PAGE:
With 613 elementary and high schools, the Chicago Public Schools (CPS) system is the largest public elementary and secondary educational system in Illinois. Several initiatives, such as the Chicago Reading Initiative and the Chicago Math and Science Initiative are programs that have been implemented district-wide to ensure students meet minimum achievement standards in basic subjects. The After School Matters program is a partnership between CPS, the Chicago Park District, the Chicago Public Library, and the City of Chicago. Apprenticeships and club activities offer teens exposure to and on-the-job training in the arts, sports technology, and communications.
Because of the city's large foreign-born population, the school system employs bilingual teachers in 20 languages. Special schools include Chicago High School for Agricultural Sciences, situated on the last farm in the city of Chicago, which prepares students for jobs in "anything to do with food and fiber," and Curie Metropolitan High School, with magnet programs in the performing and creative arts and electronic repair and maintenance. Construction is expected to begin in 2006 on two new high schools, a selective enrollment college prep school and a vocational magnet high school, to be housed in one building on Chicago's west side. When opened in 2008, the schools will replace the existing Westinghouse High School.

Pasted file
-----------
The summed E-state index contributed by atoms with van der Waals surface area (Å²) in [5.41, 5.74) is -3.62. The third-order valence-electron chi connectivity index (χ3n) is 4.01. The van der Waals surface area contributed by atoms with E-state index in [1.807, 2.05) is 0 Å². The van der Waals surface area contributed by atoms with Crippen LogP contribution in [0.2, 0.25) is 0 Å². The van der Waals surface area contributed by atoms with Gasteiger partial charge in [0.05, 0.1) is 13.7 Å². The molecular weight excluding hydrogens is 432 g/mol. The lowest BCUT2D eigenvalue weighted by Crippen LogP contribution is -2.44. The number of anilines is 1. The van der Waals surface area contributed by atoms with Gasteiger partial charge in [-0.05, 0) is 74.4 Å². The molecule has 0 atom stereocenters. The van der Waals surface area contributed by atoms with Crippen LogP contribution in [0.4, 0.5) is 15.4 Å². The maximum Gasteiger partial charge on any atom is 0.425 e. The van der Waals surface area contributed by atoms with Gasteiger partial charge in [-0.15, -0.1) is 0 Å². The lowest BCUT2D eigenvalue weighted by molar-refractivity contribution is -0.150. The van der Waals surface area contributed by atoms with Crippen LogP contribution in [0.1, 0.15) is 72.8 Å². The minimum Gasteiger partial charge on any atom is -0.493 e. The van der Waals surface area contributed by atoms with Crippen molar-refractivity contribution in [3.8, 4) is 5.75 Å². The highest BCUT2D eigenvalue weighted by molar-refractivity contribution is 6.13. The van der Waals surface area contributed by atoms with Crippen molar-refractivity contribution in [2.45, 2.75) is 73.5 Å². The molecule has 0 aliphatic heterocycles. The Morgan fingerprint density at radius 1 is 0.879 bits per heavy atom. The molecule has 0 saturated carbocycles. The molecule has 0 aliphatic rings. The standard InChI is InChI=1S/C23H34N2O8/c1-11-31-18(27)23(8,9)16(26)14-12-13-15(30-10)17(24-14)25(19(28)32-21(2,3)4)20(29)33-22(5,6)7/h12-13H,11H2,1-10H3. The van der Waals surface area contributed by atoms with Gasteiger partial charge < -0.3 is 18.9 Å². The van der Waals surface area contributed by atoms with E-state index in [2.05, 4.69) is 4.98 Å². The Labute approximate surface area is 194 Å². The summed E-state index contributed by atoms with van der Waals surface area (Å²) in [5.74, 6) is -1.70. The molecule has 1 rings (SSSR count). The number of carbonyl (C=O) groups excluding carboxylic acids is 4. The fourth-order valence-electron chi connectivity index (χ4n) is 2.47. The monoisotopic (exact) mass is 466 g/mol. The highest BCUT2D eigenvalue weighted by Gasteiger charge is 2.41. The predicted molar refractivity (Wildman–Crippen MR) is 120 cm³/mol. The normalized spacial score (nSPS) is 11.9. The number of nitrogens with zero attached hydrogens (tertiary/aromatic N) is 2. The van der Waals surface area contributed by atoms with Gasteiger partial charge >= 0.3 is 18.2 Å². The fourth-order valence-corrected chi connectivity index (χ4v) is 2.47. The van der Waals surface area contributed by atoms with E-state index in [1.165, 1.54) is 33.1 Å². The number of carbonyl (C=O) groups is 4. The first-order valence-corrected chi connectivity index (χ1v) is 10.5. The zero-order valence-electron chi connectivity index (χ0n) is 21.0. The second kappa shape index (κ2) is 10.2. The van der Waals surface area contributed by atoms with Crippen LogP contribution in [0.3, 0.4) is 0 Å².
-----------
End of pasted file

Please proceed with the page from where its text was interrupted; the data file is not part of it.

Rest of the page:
The following is a summary of data regarding the Chicago public schools as of the 2004–2005 school year (middle schools are included in the elementary school count).
Total enrollment: 426,812
Number of facilities
elementary schools: 486
high schools: 107
Student teacher ratio: elementary, 22.7:1; high school, 19.6 (2003)
average: $62,985 (2003)
Funding per pupil: $8,786 (2003)
The Archdiocese of Chicago operates 235 elementary and 41 high schools in Cook and Lake counties, with an enrollment in excess of 107,000 students. There are also approximately 52 state-recognized public schools in Chicago.
Public Schools Information: Chicago Public Schools, 125 South Clark Street, Chicago, IL 60603; telephone (773)553-1000